The effect of hyperbaric oxygen chamber on Autism: Why Autism Exists

The research has shown that one of the causes of autism is the continuous period of ischemia and insufficient oxygen supply to the brain starting from infancy, leading to developmental disorders in relevant areas of the brain, particularly the blood vessels.

There are two theoretical ways to increase oxygen supply. One is to increase the oxygen concentration in the blood. The other is vascular regeneration or dilation to increase (or restore) cerebral blood circulation. From this, two parallel clinical treatment methods have been developed, namely hyperbaric oxygen therapy and vascular dilation surgery. The latter is more difficult, while the former is clearly more practical.

1) Hyperbaric oxygen therapy can rapidly improve hypoxia in the body and promote brain tissue growth and development. Since the brain development is incomplete before the age of 7-8, hyperbaric oxygen therapy can promote the development of nerve cells and repair damaged tissues, thereby facilitating the recovery of brain function.

2) Hyperbaric oxygen therapy can inhibit the growth and reproduction of anaerobic bacteria. Some bacteria in the intestines are anaerobic, and children with autism often have imbalanced gut bacteria, functional disorders, constipation, and limited toxin excretion. Hyperbaric oxygen therapy can promote gastrointestinal motility and have a certain therapeutic effect on gut dysbiosis.

3) Hyperbaric oxygen therapy can promote the body's metabolism and enhance immunity. If autism is related to excessive heavy metals in the body, the dietary structure should not be significantly different from that of normal children, and the intake should be similar. The problem lies in the metabolic disorders of heavy metals, and substance metabolism requires the involvement of enzymes and oxygen. Therefore, hyperbaric oxygen therapy can accelerate substance metabolism and promote the elimination of heavy metals.

Increasing communication abilities with the environment, greater activity, commitment and concentration, reducing frustration and fear, improving visual contact, enhancing language comprehension, absorption of new concepts and vocabulary, significantly increasing appetite, and improving bowel function.

The brain and oxygen

The brain is undoubtedly the most active organ in the human body and consumes the most oxygen. It can be said that even when the rest of the body rests or significantly reduces activity, the brain remains actively functioning, for example, processing significant information from the previous day through dreaming to facilitate future survival. However, most dreams are not consciously perceived by people. The brain accounts for only 2% to 3% of body weight, but in a quiet state, it requires over 20% of the cardiac output, indicating that brain tissue has a rich blood supply and occupies a priority position. Consequently, if there is a lack of oxygen, the consequences can be severe. Experiments have shown that if blood flow is completely blocked for 6 seconds, it can damage neuronal metabolism, and if it is blocked for 10-15 seconds, the oxygen reserve in the brain is exhausted, causing loss of consciousness, and if oxygen deprivation lasts for two minutes, brain electrical activity ceases completely. When brain electrical activity ceases, it leads to the cessation of heartbeat, breathing, and blood flow. Even if oxygen is supplied again, it is already too late, and the body will irreversibly progress towards death (although cardiac pacing and artificial respiration can be performed). In warm conditions, after 5 minutes of ischemia, cellular energy ATP is exhausted, and energy metabolism stops; even if oxygen is subsequently supplied, brain cells have already suffered irreversible damage.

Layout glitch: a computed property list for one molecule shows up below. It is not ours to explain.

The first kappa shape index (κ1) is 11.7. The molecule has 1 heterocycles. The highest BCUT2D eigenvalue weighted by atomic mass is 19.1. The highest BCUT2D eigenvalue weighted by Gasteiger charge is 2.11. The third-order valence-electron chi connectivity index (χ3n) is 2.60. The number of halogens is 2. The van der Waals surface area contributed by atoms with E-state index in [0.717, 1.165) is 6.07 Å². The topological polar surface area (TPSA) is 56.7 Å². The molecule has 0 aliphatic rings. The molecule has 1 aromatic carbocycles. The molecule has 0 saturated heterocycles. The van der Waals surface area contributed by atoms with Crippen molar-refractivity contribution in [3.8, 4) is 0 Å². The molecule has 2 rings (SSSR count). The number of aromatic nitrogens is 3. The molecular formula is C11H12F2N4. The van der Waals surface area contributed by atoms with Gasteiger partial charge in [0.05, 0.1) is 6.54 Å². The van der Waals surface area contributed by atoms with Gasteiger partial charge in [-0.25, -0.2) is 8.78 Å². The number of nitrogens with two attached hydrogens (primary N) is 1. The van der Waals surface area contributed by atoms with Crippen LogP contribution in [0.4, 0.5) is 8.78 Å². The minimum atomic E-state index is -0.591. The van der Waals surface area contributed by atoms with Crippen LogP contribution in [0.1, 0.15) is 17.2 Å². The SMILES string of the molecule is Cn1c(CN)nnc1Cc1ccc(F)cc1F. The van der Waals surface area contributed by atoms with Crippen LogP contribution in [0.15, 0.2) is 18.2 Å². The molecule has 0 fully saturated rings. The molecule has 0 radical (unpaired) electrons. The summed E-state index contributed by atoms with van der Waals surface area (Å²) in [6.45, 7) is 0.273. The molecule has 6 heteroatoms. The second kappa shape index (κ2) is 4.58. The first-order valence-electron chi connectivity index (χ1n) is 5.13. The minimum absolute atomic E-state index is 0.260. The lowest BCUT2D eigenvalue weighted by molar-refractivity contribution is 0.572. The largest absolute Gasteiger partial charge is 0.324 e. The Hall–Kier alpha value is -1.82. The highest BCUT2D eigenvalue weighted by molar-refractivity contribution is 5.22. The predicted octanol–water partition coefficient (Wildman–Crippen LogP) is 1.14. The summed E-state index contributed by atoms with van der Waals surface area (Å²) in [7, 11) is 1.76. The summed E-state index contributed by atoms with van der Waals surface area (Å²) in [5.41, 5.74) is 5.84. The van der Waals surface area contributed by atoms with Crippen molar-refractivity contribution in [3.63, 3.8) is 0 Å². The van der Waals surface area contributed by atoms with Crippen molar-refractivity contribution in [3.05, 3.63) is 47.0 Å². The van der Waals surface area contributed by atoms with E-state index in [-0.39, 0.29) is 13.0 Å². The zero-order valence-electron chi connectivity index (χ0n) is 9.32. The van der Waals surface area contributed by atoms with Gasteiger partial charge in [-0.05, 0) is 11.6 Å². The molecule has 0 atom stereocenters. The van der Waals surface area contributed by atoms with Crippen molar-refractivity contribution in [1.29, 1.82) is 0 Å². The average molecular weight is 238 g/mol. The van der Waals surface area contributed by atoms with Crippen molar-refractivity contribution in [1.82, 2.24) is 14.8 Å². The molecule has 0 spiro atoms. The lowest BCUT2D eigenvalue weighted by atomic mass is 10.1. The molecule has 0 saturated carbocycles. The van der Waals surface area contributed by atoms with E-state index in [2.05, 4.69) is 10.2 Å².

Analysis of Physical Parameters: Normal cerebral blood flow should be 0.5 milliliters per minute per gram of brain tissue. When this index drops below 0.1 milliliters per minute, it is referred to as "anoxic state," where brain cells undergo irreversible necrosis (neurons are non-regenerative). Even if oxygen supply is restored at this stage, it can only lead to brain death or a vegetative state.

When blood flow is between 0.1 and 0.2 milliliters per minute, it is called "hypoxic state." Brain cell function and electrical activity cease, but the cells can survive, maintaining the structural integrity of the brain. The area in a hypoxic state is called the "penumbral zone," which can be sustained for a long time, possibly even a lifetime. However, brain cells in this region cannot persist indefinitely; if blood flow remains low, they will enter a dormant state and gradually undergo chronic necrosis.